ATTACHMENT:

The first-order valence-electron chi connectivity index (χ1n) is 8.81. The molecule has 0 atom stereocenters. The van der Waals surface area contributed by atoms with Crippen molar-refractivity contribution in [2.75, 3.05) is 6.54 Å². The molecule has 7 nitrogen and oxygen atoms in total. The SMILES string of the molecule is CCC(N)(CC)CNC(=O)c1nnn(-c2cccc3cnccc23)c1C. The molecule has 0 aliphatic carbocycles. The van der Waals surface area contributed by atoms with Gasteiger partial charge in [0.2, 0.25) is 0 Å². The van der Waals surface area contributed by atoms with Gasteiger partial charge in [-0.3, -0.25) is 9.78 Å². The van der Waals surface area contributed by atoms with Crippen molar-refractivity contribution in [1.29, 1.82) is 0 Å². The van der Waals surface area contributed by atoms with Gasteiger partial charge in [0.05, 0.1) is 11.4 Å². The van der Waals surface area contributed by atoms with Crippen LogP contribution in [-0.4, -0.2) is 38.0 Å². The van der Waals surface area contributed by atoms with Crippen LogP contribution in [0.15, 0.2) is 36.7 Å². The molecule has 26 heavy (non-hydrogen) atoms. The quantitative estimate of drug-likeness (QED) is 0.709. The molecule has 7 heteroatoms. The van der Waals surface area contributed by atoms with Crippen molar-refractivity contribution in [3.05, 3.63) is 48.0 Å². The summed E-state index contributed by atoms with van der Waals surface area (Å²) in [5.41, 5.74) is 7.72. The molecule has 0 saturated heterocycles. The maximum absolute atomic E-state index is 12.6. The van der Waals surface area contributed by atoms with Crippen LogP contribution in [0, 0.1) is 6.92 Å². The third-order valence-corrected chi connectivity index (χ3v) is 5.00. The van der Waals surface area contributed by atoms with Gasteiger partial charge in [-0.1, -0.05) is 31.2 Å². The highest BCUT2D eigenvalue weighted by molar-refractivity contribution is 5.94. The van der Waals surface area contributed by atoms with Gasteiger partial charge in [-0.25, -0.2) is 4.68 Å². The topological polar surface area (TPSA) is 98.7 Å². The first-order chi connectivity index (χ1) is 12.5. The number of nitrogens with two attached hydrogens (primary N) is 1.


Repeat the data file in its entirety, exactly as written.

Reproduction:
The first-order valence-electron chi connectivity index (χ1n) is 8.81. The molecule has 0 atom stereocenters. The van der Waals surface area contributed by atoms with Crippen molar-refractivity contribution in [2.75, 3.05) is 6.54 Å². The molecule has 7 nitrogen and oxygen atoms in total. The SMILES string of the molecule is CCC(N)(CC)CNC(=O)c1nnn(-c2cccc3cnccc23)c1C. The molecule has 0 aliphatic carbocycles. The van der Waals surface area contributed by atoms with Gasteiger partial charge in [0.2, 0.25) is 0 Å². The van der Waals surface area contributed by atoms with Gasteiger partial charge in [-0.3, -0.25) is 9.78 Å². The van der Waals surface area contributed by atoms with Crippen molar-refractivity contribution in [1.29, 1.82) is 0 Å². The van der Waals surface area contributed by atoms with Gasteiger partial charge in [0.05, 0.1) is 11.4 Å². The van der Waals surface area contributed by atoms with Crippen LogP contribution in [-0.4, -0.2) is 38.0 Å². The van der Waals surface area contributed by atoms with Crippen LogP contribution in [0.15, 0.2) is 36.7 Å². The molecule has 26 heavy (non-hydrogen) atoms. The quantitative estimate of drug-likeness (QED) is 0.709. The molecule has 7 heteroatoms. The van der Waals surface area contributed by atoms with Crippen molar-refractivity contribution in [3.05, 3.63) is 48.0 Å². The summed E-state index contributed by atoms with van der Waals surface area (Å²) in [5.41, 5.74) is 7.72. The molecule has 0 saturated heterocycles. The maximum absolute atomic E-state index is 12.6. The van der Waals surface area contributed by atoms with Crippen LogP contribution in [0, 0.1) is 6.92 Å². The third-order valence-corrected chi connectivity index (χ3v) is 5.00. The van der Waals surface area contributed by atoms with Gasteiger partial charge in [-0.1, -0.05) is 31.2 Å². The highest BCUT2D eigenvalue weighted by molar-refractivity contribution is 5.94. The van der Waals surface area contributed by atoms with Gasteiger partial charge in [-0.25, -0.2) is 4.68 Å². The topological polar surface area (TPSA) is 98.7 Å². The first-order chi connectivity index (χ1) is 12.5. The number of nitrogens with two attached hydrogens (primary N) is 1.